Two technology-related nonprofits, both started with seed money from the Annie E. Casey Foundation, are gaining traction and recently began work in California. Case Commons and Kids Insight have been tapped to help improve the state’s capacity for using data to improve outcomes for children and families in the child welfare system.
Case Commons will develop an open-source digital service that will replace the intake function of the state’s 20-year-old computer system, used by child welfare professionals who are investigating allegations of abuse, neglect and exploitation. The new service will be easy to navigate and allow staff to record and access key information to make timely, informed decisions about child safety. It will use open-source software to promote flexibility and continuous improvement in system design, specifications and use.
Kids Insight, developer of the Treatment Outcome Package (TOP) for child welfare, is piloting its child well-being service — built on a validated child behavioral health assessment tool — in four California counties. The $3 million contract includes test runs in Los Angeles, Fresno, San Diego and Tuolumne counties. Developed with support from Casey and The Duke Endowment, TOP assesses and identifies changes in children’s social and emotional well-being. It incorporates the perspectives of children, caregivers and professionals and tracks the effectiveness of services provided by therapists, clinicians and others. It is being used by or introduced in 16 counties in these states and in Delaware.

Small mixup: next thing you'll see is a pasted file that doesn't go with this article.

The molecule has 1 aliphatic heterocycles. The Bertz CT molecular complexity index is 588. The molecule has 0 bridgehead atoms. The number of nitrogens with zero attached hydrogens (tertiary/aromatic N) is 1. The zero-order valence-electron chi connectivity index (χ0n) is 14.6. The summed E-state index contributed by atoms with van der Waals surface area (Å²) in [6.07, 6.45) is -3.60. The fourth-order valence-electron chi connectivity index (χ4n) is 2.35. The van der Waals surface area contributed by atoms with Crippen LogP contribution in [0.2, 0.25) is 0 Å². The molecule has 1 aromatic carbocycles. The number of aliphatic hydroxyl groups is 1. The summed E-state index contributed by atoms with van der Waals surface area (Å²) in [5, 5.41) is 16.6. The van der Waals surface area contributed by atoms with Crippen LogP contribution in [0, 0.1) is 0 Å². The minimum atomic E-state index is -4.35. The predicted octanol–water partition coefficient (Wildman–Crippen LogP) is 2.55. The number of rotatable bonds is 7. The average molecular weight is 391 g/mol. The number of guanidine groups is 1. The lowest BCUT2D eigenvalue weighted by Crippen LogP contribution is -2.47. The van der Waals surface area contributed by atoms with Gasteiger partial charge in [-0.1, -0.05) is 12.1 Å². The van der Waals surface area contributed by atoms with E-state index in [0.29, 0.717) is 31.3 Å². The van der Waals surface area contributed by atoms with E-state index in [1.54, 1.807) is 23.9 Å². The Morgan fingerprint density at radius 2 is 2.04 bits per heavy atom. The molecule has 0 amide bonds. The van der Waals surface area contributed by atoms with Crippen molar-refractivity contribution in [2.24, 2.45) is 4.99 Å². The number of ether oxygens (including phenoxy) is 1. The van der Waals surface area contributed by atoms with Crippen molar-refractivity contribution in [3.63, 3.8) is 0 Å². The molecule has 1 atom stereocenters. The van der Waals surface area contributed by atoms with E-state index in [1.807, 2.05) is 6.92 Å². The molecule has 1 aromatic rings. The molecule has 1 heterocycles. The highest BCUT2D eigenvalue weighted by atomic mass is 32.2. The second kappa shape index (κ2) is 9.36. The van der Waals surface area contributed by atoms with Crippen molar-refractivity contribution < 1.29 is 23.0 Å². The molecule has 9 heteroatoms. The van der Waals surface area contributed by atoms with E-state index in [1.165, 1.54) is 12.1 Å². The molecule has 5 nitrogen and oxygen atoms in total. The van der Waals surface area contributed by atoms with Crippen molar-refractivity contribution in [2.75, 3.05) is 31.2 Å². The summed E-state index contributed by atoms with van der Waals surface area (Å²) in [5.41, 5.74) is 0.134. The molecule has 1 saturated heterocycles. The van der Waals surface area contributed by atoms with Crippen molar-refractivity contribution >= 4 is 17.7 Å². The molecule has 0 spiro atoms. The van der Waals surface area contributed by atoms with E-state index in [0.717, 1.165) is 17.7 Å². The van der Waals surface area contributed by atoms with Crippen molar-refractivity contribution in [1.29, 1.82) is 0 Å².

“Technology can better support everyone from the front office to the front lines” of child welfare, says Kathleen Feely, Case Commons CEO, who for this project will partner with CGI, Natoma Technologies and Stanfield Systems.
Kids Insight President Dara Menashi notes a similar concern for user-friendly design. She recently told the Huffington Post: “The driving force behind all our development … is the idea that if caseworkers don’t find [the service] helpful they will not use it. We really want this tool to function within the way social workers and others have to work day-to-day on the ground.”
Case Commons and Kids Insight represent two early Casey investments in technological solutions that drive systems improvements and benefit children and families.
“Across the country, more and more state leaders are recognizing the need for innovative technology to drive better data, policy and practice,” says Patrick McCarthy, chair of the board of Case Commons and president and CEO of the Casey Foundation. “These are exciting times, as technology helps accelerate the transformation of human service systems.”
“We are demonstrating that investments in technology can really drive improvements for kids,” says Tracey Feild, director of Casey’s Child Welfare Strategy Group. “These approaches help individual kids. But they also give systems a muscle they haven’t had before. For looking at provider efficacy and examining child well-being across populations of kids, in TOP’s case. And, with Case Commons, for using the power of technology to help systems react quicker and make better decisions. These are important new tools for helping children and families fare better in their communities and in their interactions with child welfare systems.”